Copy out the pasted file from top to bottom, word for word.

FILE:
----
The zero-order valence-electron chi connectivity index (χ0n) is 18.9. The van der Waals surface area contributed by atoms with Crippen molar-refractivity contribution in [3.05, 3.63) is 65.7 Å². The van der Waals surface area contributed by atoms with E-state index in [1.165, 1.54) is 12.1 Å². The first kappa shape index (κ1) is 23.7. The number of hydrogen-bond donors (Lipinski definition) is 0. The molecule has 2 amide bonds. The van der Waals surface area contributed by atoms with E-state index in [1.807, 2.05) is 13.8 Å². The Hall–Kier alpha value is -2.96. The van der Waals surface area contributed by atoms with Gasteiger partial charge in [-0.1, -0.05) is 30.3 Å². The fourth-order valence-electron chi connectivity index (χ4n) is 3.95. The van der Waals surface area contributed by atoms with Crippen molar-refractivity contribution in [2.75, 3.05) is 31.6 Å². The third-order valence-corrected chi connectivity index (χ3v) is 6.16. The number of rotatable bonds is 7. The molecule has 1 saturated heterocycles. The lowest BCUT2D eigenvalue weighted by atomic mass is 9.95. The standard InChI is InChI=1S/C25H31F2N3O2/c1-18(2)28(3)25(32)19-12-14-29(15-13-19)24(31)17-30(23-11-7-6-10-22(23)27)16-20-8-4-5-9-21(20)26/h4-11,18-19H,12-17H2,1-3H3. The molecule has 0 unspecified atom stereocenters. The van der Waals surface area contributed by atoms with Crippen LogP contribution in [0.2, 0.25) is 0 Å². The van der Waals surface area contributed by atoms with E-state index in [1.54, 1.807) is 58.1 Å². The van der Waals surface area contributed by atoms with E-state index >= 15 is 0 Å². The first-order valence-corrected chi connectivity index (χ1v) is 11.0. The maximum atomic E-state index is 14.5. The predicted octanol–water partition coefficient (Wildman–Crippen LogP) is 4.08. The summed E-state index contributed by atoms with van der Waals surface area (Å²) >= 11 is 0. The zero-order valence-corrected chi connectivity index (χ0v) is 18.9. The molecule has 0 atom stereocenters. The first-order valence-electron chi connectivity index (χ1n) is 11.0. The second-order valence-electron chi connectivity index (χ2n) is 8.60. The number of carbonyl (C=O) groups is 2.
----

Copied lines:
The zero-order valence-electron chi connectivity index (χ0n) is 18.9. The van der Waals surface area contributed by atoms with Crippen molar-refractivity contribution in [3.05, 3.63) is 65.7 Å². The van der Waals surface area contributed by atoms with E-state index in [1.165, 1.54) is 12.1 Å². The first kappa shape index (κ1) is 23.7. The number of hydrogen-bond donors (Lipinski definition) is 0. The molecule has 2 amide bonds. The van der Waals surface area contributed by atoms with E-state index in [1.807, 2.05) is 13.8 Å². The Hall–Kier alpha value is -2.96. The van der Waals surface area contributed by atoms with Gasteiger partial charge in [-0.1, -0.05) is 30.3 Å². The fourth-order valence-electron chi connectivity index (χ4n) is 3.95. The van der Waals surface area contributed by atoms with Crippen molar-refractivity contribution in [2.75, 3.05) is 31.6 Å². The third-order valence-corrected chi connectivity index (χ3v) is 6.16. The number of rotatable bonds is 7. The molecule has 1 saturated heterocycles. The lowest BCUT2D eigenvalue weighted by atomic mass is 9.95. The standard InChI is InChI=1S/C25H31F2N3O2/c1-18(2)28(3)25(32)19-12-14-29(15-13-19)24(31)17-30(23-11-7-6-10-22(23)27)16-20-8-4-5-9-21(20)26/h4-11,18-19H,12-17H2,1-3H3. The molecule has 0 unspecified atom stereocenters. The van der Waals surface area contributed by atoms with Crippen LogP contribution in [0.2, 0.25) is 0 Å². The van der Waals surface area contributed by atoms with E-state index in [1.54, 1.807) is 58.1 Å². The van der Waals surface area contributed by atoms with E-state index >= 15 is 0 Å². The first-order valence-corrected chi connectivity index (χ1v) is 11.0. The maximum atomic E-state index is 14.5. The predicted octanol–water partition coefficient (Wildman–Crippen LogP) is 4.08. The summed E-state index contributed by atoms with van der Waals surface area (Å²) >= 11 is 0. The zero-order valence-corrected chi connectivity index (χ0v) is 18.9. The molecule has 0 atom stereocenters. The first-order valence-electron chi connectivity index (χ1n) is 11.0. The second-order valence-electron chi connectivity index (χ2n) is 8.60. The number of carbonyl (C=O) groups is 2.